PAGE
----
May 21, 2016 This Week In Horror Movie History – Godzilla (1998)
This week in Horror movie history, back on May 20th of 1998, the classic tale of Godzilla received a twentieth century upgrade in Roland Emmerich’s (ID4 1996, Independence Day: Resurgence 2016) co-written/directed film Godzilla. Godzilla had been terrorizing audiences since Japan’s 1954 original film directed by Ishirō Honda, and soon the dinosaur was pitted against other classic creatures over time, such as King Kong, Mothra, Monster Zero, Ebirah, Hedorah, Gigan, Megalon, even Mechagodzilla, among others. With the 1998 edition, it marked the twenty-third Godzilla film, and the first ever to be produced solely in a Hollywood studio. Produced/co-written by Dean Devlin (Stargate 1994, Cellular 2004) the film was released via Centropolis Entertainment and Sony Pictures Entertainment with distribution by TriStar Pictures in the US and Toho in Japan. The film also had a star-studded cast that included Matthew Broderick (Ferris Bueller’s Day Off 1986, Trainwreck 2015), Maria Pitillo (Natural Born Killers 1994, Bright Lights, Big City 1988), and Hank Azaria (Pretty Woman 1990, The Smurfs 2 2013). While many opinions were panned at the time of release, Godzilla has gained a cult following eighteen years later.
The story begins with Dr. Niko “Nick” Tatopoulos (Broderick), a nuclear biologist, who is recruited by the US government to help Dr. Elise Chapman (Vicki Lewis: Finding Nemo 2003, Finding Dora 2016) and Philippe Roaché (Jean Reno: Mission: Impossible 1996, The Da Vinci Code 2006) figure out what has caused havoc from the Pacific Ocean, to Jamaica, to New York before it destroys the City That Never Sleeps.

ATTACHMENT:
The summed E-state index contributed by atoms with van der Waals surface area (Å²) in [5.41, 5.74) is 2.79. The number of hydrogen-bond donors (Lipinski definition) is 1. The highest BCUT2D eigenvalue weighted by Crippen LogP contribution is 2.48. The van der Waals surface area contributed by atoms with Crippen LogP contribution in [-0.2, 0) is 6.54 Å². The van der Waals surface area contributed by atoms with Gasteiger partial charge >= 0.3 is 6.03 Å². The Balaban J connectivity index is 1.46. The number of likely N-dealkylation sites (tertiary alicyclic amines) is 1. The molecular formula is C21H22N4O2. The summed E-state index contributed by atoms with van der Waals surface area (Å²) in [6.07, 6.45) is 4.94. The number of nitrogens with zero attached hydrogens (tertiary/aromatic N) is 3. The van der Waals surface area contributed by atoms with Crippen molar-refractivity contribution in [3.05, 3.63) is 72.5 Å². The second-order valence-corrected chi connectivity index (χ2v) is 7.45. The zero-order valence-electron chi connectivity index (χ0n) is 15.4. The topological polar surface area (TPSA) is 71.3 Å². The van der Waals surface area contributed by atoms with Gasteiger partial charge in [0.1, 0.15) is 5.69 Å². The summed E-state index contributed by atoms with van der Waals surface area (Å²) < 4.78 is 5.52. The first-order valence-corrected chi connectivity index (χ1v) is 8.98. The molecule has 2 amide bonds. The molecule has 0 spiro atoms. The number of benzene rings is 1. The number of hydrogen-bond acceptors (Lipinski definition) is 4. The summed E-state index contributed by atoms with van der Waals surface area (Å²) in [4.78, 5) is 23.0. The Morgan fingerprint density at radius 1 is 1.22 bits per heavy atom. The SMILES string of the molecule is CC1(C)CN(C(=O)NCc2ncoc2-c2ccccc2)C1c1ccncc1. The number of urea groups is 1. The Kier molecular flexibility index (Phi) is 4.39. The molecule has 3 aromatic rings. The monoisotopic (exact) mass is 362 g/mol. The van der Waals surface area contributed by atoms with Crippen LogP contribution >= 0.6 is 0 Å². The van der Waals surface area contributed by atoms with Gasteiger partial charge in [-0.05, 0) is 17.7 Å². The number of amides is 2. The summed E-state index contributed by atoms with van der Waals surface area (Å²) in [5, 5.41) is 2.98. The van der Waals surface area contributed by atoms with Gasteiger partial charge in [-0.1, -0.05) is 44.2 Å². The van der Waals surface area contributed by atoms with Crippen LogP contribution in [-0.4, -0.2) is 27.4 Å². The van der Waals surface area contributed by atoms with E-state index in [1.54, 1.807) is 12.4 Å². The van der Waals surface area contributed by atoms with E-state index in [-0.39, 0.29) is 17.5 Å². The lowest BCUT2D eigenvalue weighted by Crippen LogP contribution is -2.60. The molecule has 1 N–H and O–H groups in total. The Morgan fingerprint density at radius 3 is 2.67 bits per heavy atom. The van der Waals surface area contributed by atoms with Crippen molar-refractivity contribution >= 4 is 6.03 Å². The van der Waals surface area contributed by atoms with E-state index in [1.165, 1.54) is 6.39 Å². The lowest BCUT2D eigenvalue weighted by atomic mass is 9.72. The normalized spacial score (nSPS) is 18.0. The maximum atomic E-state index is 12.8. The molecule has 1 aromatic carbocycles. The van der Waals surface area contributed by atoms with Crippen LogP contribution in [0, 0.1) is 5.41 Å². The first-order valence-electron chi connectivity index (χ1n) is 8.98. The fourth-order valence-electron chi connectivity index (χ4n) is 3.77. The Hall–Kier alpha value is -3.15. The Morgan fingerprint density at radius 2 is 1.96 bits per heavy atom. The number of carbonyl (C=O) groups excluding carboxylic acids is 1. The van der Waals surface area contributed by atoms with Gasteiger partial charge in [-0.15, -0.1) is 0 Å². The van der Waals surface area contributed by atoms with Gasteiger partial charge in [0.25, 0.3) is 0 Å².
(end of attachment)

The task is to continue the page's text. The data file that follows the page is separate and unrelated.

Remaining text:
When Emmerich set out to do a Godzilla movie, it was ten years in the making after Toho agreed to share the rights through American Producer Henry G. Saperstein. After initially being rejected by Columbia and TriStar, Sony Producers Cary Woods and Robert Fried submarined the suits and went directly to the CEO, Peter Guber, who also saw the potential. Initially, the idea was to go with a three-film deal in the vein of the classic Godzilla films. The catch was that Emmerich wanted to do the film on his own terms, so as a result, he need to come up with his Godzilla design. Toho approved the new look after holding the suspense; yet, the movie still was not greenlit. Still Emmerich and Devlin went forward with the script, again with stipulations that they would retain the script if it was rejected.
For all their posturing before about creative freedom, Emmerich and Devlin followed the template set by Toho with Godzilla being a product of nuclear testing when writing the script. The aspect they changed was to make Godzilla more animalistic than a mere monster. Instead of the original Godzilla’s atomic breath, the American Godzilla had combustible breath. The final change to Godzilla was to make it able to give birth to hundreds at a time. With the first draft complete, the movie was finally given the green-light.